Our Midterm Exam

Hi everyone!  I hope those of you who are getting hit with this storm in the northeast are safe, dry and warm!  We did gather for worship at RCC this morning – it was a small crowd, but where two or more are gathered, right?

Here is my sermon!  Enjoy …

***

Sarah Weaver
Rehoboth Congregational Church
Rehoboth, MA
January 20, 2019

Mark 8:27-9:1

Our Midterm Exam

I have this reoccurring nightmare where I am back in school and I have to take a final in a class that I forgot to attend all semester and therefore did no work for.  I am not sure what this says about me (other than the fact that I am disorganized and forgetful sometimes), but every time I have this dream, I am overwhelmed with this feeling of intense angst, because I know I will never be able to get caught up on all the work and I am about to take a test that I am not at all prepared for.

The disciples might not have realized it at the time, but in this morning’s scripture reading, they were about a take a test that they were not necessarily prepared for, either.  If they were taking a course in Christology – the theology of Christ – this would have been their midterm; an exam part-way through their class, testing them to see what they had learned up until this point about who Jesus is, why he is here and what it means to follow him.

We have reached the halfway point in the Gospel of Mark.  Up until now, Jesus’ ministry has taken place in small boats and in cities and villages along the Sea of Galilee.  Now their journey is about to point towards Jerusalem.  Things are starting to get more serious; this is not just about Jesus’ life, but about his death and resurrection.  For the disciples to truly follow Jesus, it was going to require more of them than just words or actions; it was going to require their whole lives, in the most humble and devoted way.

This exchange between Jesus and the disciples is one of the more fascinating exchanges in the Gospel partially because while we are starting to understand the messianic nature of Jesus (as opposed to Jesus as a teacher or a healer), but also because we do not know what, exactly, this means and who is supposed to know.

Jesus wants to know who people think that he is and also who the disciples think that he is.  Peter answers and tells Jesus that he is the Messiah; but instead of affirming Peter’s response, Jesus sternly orders Peter and the other disciples not to tell anyone.[1]

Now, if you remember, this is not the first time Jesus tried to downplay the messianic nature of who he was.  At the very beginning of the gospel, in chapter 1, after Jesus cleansed a leper, he sternly warned the man not to tell anyone what had happened.[2]  There was a mystery to what Jesus was doing, one that – for whatever reason – Jesus was not quite ready to share with everybody.

But then Jesus goes on to teach (of course) and he tells the disciples what is going to happen next; he says that the Son of Man was going to have to undergo great suffering and be rejected, killed and then – three days later – come back to life.  Peter, despite telling Jesus earlier that he believed Jesus was the Messiah, rebuked Jesus; in other words, he disapproved and was critical of what Jesus was saying.[3]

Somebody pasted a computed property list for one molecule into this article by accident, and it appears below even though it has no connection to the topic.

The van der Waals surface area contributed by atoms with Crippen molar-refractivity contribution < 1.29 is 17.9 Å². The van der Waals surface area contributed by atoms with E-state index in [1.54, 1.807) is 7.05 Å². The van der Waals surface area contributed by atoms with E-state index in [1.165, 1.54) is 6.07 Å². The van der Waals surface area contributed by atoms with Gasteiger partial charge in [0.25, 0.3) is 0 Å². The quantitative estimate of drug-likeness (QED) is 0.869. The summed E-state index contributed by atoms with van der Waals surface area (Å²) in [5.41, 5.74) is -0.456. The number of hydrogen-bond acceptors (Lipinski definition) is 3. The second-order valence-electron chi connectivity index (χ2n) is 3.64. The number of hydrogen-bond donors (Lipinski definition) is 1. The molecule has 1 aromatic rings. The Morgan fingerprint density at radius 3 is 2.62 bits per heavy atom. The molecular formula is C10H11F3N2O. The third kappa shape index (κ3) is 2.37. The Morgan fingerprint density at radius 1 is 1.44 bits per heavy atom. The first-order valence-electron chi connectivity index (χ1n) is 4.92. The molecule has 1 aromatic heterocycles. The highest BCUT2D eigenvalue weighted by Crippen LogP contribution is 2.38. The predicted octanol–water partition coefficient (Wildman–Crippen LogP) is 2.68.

But then Peter gets in trouble with Jesus; Jesus rebukes Peter, saying, “Get behind me, Satan! For you are setting your mind not on divine things but on human things.”[4]

You kind of have to feel bad for Peter in this scenario; there was always that one kid in school that always thought they knew the right answer, but they just kind of missed the point and I feel like that was Peter in this scenario.  He understood that there was more to Jesus than just the man in front of them and the ministry they were taking part in, but he did not actually know what that meant.

And that’s okay, right?  Because it is only the midterm!  He still has time to get ready for the final exam.  But things are about to get real; and Jesus has some teaching to do.

Jesus decides to take a little bit of a different approach.  Instead of just speaking to the disciples, he calls a crowd to gather around him and then begins to speak to them.  “If any want to become my followers,” Jesus says, “let them deny themselves and take up their cross and follow me.”[5]

I said earlier that the exchange between Jesus and Peter was fascinating to me, because we are not quite sure what this messianic nature of Jesus means and, in this moment – when Jesus gathers the crowd and says, “If any want to become my followers, let them deny themselves and take up their cross and follow me” – we get another piece of the messianic puzzle.

First of all, I think it is really important to note here that Jesus calls a crowd; he is not just talking to the disciples anymore.  And he says, “If any want to become my followers” – meaning this invitation is open to all.  Christianity is not for the chosen ones; it is for allwho seek the grace and redemption that Christ has to offer.  You do not have to be chosen; you have tochoose to follow.